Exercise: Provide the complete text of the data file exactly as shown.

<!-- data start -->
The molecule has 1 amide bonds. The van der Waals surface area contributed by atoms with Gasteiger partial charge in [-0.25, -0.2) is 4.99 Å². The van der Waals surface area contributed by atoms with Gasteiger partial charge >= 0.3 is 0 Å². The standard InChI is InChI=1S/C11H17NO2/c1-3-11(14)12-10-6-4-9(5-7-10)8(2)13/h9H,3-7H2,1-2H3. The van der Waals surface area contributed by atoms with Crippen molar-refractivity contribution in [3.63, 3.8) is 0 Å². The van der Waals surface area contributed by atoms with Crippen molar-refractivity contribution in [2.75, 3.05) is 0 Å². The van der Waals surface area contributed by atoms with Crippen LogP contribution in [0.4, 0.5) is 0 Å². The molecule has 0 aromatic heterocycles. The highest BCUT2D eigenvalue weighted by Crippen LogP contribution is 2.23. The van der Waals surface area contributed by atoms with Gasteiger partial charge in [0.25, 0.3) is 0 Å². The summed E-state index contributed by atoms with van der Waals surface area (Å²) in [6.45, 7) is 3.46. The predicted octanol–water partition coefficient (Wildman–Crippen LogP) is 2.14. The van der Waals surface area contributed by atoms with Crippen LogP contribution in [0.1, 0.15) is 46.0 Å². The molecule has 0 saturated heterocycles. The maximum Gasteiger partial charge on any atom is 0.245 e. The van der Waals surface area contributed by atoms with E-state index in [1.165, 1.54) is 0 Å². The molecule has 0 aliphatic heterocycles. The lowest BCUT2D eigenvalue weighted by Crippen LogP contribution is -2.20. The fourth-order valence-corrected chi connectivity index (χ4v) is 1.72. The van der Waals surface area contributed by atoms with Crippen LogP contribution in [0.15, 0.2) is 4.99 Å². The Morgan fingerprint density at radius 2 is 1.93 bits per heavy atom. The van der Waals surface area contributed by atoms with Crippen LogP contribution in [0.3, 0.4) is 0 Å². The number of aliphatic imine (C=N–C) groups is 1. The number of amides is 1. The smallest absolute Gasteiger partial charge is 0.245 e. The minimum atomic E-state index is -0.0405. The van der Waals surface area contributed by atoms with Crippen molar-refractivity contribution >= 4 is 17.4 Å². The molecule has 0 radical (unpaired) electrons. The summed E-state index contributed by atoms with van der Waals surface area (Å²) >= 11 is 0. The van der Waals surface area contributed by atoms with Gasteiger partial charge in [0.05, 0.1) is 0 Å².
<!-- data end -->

The molecule has 1 amide bonds. The van der Waals surface area contributed by atoms with Gasteiger partial charge in [-0.25, -0.2) is 4.99 Å². The van der Waals surface area contributed by atoms with Gasteiger partial charge >= 0.3 is 0 Å². The standard InChI is InChI=1S/C11H17NO2/c1-3-11(14)12-10-6-4-9(5-7-10)8(2)13/h9H,3-7H2,1-2H3. The van der Waals surface area contributed by atoms with Crippen molar-refractivity contribution in [3.63, 3.8) is 0 Å². The van der Waals surface area contributed by atoms with Crippen molar-refractivity contribution in [2.75, 3.05) is 0 Å². The van der Waals surface area contributed by atoms with Crippen LogP contribution in [0.4, 0.5) is 0 Å². The molecule has 0 aromatic heterocycles. The highest BCUT2D eigenvalue weighted by Crippen LogP contribution is 2.23. The van der Waals surface area contributed by atoms with Gasteiger partial charge in [0.25, 0.3) is 0 Å². The summed E-state index contributed by atoms with van der Waals surface area (Å²) in [6.45, 7) is 3.46. The predicted octanol–water partition coefficient (Wildman–Crippen LogP) is 2.14. The van der Waals surface area contributed by atoms with Crippen LogP contribution in [0.1, 0.15) is 46.0 Å². The molecule has 0 saturated heterocycles. The maximum Gasteiger partial charge on any atom is 0.245 e. The van der Waals surface area contributed by atoms with E-state index in [1.165, 1.54) is 0 Å². The molecule has 0 aliphatic heterocycles. The lowest BCUT2D eigenvalue weighted by Crippen LogP contribution is -2.20. The fourth-order valence-corrected chi connectivity index (χ4v) is 1.72. The van der Waals surface area contributed by atoms with Crippen LogP contribution in [0.15, 0.2) is 4.99 Å². The Morgan fingerprint density at radius 2 is 1.93 bits per heavy atom. The van der Waals surface area contributed by atoms with Crippen LogP contribution in [0.3, 0.4) is 0 Å². The number of aliphatic imine (C=N–C) groups is 1. The number of amides is 1. The smallest absolute Gasteiger partial charge is 0.245 e. The minimum atomic E-state index is -0.0405. The van der Waals surface area contributed by atoms with Crippen molar-refractivity contribution >= 4 is 17.4 Å². The molecule has 0 radical (unpaired) electrons. The summed E-state index contributed by atoms with van der Waals surface area (Å²) >= 11 is 0. The van der Waals surface area contributed by atoms with Gasteiger partial charge in [0.05, 0.1) is 0 Å².